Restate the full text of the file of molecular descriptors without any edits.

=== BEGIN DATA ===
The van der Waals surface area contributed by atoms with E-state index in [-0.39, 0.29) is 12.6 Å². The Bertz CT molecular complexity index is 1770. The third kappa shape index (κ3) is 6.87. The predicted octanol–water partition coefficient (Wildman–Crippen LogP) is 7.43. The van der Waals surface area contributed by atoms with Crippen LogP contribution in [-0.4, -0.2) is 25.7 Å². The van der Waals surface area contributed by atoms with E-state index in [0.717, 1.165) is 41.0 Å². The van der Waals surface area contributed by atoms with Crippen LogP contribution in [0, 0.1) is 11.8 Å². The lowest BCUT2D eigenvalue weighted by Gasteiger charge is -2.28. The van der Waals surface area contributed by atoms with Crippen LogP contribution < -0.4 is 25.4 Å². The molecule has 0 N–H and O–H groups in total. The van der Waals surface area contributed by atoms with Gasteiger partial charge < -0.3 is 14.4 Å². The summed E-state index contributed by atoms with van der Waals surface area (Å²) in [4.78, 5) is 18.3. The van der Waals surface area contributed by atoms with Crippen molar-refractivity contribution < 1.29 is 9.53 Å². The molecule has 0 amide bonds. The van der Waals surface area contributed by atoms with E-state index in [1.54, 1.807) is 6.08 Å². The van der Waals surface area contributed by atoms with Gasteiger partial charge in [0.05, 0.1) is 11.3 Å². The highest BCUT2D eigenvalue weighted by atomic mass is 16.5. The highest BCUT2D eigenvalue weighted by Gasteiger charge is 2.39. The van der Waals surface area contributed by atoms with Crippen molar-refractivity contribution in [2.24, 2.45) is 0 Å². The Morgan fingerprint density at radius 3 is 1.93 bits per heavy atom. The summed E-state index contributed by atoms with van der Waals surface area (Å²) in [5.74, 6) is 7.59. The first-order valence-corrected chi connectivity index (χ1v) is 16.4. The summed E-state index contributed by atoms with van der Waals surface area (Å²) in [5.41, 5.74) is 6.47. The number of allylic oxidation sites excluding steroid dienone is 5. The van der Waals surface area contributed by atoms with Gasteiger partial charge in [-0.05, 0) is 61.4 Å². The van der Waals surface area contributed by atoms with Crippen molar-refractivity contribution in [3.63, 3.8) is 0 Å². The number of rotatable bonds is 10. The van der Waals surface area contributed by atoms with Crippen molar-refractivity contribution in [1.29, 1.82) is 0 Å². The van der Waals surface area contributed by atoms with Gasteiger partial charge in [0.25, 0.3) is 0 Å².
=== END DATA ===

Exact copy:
The van der Waals surface area contributed by atoms with E-state index in [-0.39, 0.29) is 12.6 Å². The Bertz CT molecular complexity index is 1770. The third kappa shape index (κ3) is 6.87. The predicted octanol–water partition coefficient (Wildman–Crippen LogP) is 7.43. The van der Waals surface area contributed by atoms with Crippen LogP contribution in [-0.4, -0.2) is 25.7 Å². The van der Waals surface area contributed by atoms with E-state index in [0.717, 1.165) is 41.0 Å². The van der Waals surface area contributed by atoms with Crippen LogP contribution in [0, 0.1) is 11.8 Å². The lowest BCUT2D eigenvalue weighted by Gasteiger charge is -2.28. The van der Waals surface area contributed by atoms with Crippen LogP contribution < -0.4 is 25.4 Å². The molecule has 0 N–H and O–H groups in total. The van der Waals surface area contributed by atoms with Gasteiger partial charge < -0.3 is 14.4 Å². The summed E-state index contributed by atoms with van der Waals surface area (Å²) in [4.78, 5) is 18.3. The van der Waals surface area contributed by atoms with Crippen molar-refractivity contribution < 1.29 is 9.53 Å². The molecule has 0 amide bonds. The van der Waals surface area contributed by atoms with E-state index in [1.54, 1.807) is 6.08 Å². The van der Waals surface area contributed by atoms with Gasteiger partial charge in [0.05, 0.1) is 11.3 Å². The highest BCUT2D eigenvalue weighted by atomic mass is 16.5. The highest BCUT2D eigenvalue weighted by Gasteiger charge is 2.39. The van der Waals surface area contributed by atoms with Crippen molar-refractivity contribution in [2.24, 2.45) is 0 Å². The Morgan fingerprint density at radius 3 is 1.93 bits per heavy atom. The summed E-state index contributed by atoms with van der Waals surface area (Å²) in [5.74, 6) is 7.59. The first-order valence-corrected chi connectivity index (χ1v) is 16.4. The summed E-state index contributed by atoms with van der Waals surface area (Å²) in [5.41, 5.74) is 6.47. The number of allylic oxidation sites excluding steroid dienone is 5. The van der Waals surface area contributed by atoms with Gasteiger partial charge in [-0.05, 0) is 61.4 Å². The van der Waals surface area contributed by atoms with Crippen molar-refractivity contribution in [3.63, 3.8) is 0 Å². The number of rotatable bonds is 10. The van der Waals surface area contributed by atoms with Crippen molar-refractivity contribution in [1.29, 1.82) is 0 Å². The van der Waals surface area contributed by atoms with Gasteiger partial charge in [0.25, 0.3) is 0 Å².